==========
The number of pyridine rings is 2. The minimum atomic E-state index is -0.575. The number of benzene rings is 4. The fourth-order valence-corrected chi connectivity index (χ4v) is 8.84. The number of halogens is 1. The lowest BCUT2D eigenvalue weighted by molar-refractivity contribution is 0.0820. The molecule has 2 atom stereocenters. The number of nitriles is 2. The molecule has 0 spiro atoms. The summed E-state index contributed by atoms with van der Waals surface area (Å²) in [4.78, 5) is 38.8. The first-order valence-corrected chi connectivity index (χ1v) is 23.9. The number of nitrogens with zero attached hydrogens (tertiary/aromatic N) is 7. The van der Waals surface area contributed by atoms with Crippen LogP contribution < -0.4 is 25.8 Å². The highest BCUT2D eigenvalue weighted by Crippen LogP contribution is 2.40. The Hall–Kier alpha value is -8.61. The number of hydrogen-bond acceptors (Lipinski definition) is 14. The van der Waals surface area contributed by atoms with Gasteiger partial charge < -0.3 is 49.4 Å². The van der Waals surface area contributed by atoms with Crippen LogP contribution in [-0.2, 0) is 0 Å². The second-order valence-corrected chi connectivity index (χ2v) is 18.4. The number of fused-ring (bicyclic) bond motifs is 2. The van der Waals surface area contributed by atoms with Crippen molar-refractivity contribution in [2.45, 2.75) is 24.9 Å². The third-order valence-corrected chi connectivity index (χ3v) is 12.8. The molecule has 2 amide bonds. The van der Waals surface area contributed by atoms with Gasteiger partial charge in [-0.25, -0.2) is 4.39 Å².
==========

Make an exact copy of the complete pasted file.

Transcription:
The number of pyridine rings is 2. The minimum atomic E-state index is -0.575. The number of benzene rings is 4. The fourth-order valence-corrected chi connectivity index (χ4v) is 8.84. The number of halogens is 1. The lowest BCUT2D eigenvalue weighted by molar-refractivity contribution is 0.0820. The molecule has 2 atom stereocenters. The number of nitriles is 2. The molecule has 0 spiro atoms. The summed E-state index contributed by atoms with van der Waals surface area (Å²) in [4.78, 5) is 38.8. The first-order valence-corrected chi connectivity index (χ1v) is 23.9. The number of nitrogens with zero attached hydrogens (tertiary/aromatic N) is 7. The van der Waals surface area contributed by atoms with Crippen LogP contribution < -0.4 is 25.8 Å². The highest BCUT2D eigenvalue weighted by Crippen LogP contribution is 2.40. The Hall–Kier alpha value is -8.61. The number of hydrogen-bond acceptors (Lipinski definition) is 14. The van der Waals surface area contributed by atoms with Gasteiger partial charge < -0.3 is 49.4 Å². The van der Waals surface area contributed by atoms with Crippen LogP contribution in [-0.2, 0) is 0 Å². The second-order valence-corrected chi connectivity index (χ2v) is 18.4. The number of fused-ring (bicyclic) bond motifs is 2. The van der Waals surface area contributed by atoms with Crippen molar-refractivity contribution in [2.45, 2.75) is 24.9 Å². The third-order valence-corrected chi connectivity index (χ3v) is 12.8. The molecule has 2 amide bonds. The van der Waals surface area contributed by atoms with Gasteiger partial charge in [-0.25, -0.2) is 4.39 Å².